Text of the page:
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In his press conference yesterday, North Carolina House Speaker Thom Tillis reiterated his desire to eliminate the state’s corporate income tax, expressing his earnest (but misguided) belief that abolishing the tax will ensure stronger job creation across the state. This belief is misguided because it rests on a fundamentally flawed assumption—that corporations will always reinvest the savings they get from the tax repeal into creating new jobs or paying existing workers higher wages inside North Carolina.

In reality, there is no guarantee that multinational corporations with locations and subsidiaries across the entire world will take their North Carolina state tax cut and reinvest it in their North Carolina operation. In fact, if we look at recent national corporate investment patterns, there’s actually no guarantee that these corporations will reinvest additional income in job creation (or higher wages) at all.  

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Legislative leaders are seeking to further reduce and eliminate North Carolina’s personal income tax, despite the fact that such a plan would make the state’s tax system more regressive by shifting the tax load onto those least able to afford it. Broadly speaking, this tax shift would have huge implications for North Carolina’s low- and middle-income residents, as a new NC Budget and Tax Center report shows.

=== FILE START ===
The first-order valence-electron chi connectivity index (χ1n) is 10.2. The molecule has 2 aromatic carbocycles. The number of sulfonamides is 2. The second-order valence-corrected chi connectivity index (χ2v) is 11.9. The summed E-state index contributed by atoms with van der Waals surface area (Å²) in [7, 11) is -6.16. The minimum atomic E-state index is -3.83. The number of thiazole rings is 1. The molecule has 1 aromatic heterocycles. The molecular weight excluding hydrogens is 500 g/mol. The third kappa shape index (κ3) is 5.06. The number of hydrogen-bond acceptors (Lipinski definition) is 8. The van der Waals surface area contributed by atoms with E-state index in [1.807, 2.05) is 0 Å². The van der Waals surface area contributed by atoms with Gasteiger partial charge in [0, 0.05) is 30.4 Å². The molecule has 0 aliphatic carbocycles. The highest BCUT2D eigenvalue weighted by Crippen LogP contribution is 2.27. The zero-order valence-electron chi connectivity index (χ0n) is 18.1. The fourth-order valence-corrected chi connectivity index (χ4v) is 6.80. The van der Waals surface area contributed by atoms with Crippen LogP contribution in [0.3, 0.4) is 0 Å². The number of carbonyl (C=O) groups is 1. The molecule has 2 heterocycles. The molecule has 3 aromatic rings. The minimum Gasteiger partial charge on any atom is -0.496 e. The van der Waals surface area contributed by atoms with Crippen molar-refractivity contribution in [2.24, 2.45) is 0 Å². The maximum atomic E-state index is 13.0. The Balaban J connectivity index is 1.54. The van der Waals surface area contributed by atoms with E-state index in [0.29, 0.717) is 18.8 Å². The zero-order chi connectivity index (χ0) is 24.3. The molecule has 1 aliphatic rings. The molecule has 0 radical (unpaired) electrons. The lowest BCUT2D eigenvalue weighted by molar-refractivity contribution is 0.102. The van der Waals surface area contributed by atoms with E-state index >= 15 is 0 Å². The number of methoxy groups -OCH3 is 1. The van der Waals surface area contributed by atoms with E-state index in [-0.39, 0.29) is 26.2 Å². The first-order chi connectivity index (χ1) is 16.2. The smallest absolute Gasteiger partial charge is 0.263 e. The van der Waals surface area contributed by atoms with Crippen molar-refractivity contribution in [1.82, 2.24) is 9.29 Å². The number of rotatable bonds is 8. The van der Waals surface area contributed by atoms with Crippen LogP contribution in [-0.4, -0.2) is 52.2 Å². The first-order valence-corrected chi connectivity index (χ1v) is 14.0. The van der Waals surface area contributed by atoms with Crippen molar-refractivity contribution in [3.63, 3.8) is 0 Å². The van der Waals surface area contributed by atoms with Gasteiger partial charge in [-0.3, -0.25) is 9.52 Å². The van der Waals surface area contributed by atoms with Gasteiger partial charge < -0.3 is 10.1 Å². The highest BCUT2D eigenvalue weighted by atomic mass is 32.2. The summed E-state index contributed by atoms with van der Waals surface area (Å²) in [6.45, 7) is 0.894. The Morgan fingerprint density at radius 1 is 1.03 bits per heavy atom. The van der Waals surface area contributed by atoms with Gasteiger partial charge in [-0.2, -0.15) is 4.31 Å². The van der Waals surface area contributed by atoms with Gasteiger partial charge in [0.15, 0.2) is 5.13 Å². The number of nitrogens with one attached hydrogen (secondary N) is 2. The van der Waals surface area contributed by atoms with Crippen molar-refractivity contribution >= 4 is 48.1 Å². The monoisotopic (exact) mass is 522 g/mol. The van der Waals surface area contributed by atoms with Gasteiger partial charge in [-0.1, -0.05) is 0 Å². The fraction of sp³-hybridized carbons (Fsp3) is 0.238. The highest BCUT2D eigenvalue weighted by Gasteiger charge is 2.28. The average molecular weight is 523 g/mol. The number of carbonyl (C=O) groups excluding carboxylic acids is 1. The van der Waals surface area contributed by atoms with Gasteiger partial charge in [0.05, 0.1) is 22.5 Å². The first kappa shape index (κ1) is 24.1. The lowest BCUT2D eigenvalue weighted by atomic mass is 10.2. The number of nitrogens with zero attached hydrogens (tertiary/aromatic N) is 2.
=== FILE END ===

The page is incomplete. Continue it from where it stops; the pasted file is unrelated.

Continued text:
But as Dave Ribar, an economist at UNCG, points out in his blog Applied Rationality, older adults would be disproportionately impacted by the Civitas/Laffer/Senate plan that calls for elimination of the state’s personal income tax.

Tax policies that benefit older adults by reducing the taxes that they pay—such as the exemption of social security income, partial exemption of pension income, and higher standard deduction—would go away with the elimination of the state personal income tax. Spending patterns are also unique for the average retiree, argues Ribar. An increased reliance on the regressive sales tax would hit retirees harder because they spend a greater share of their retirement income on consumption items—particularly items such as food and prescriptions that would be newly taxed at the state level under this plan. Read More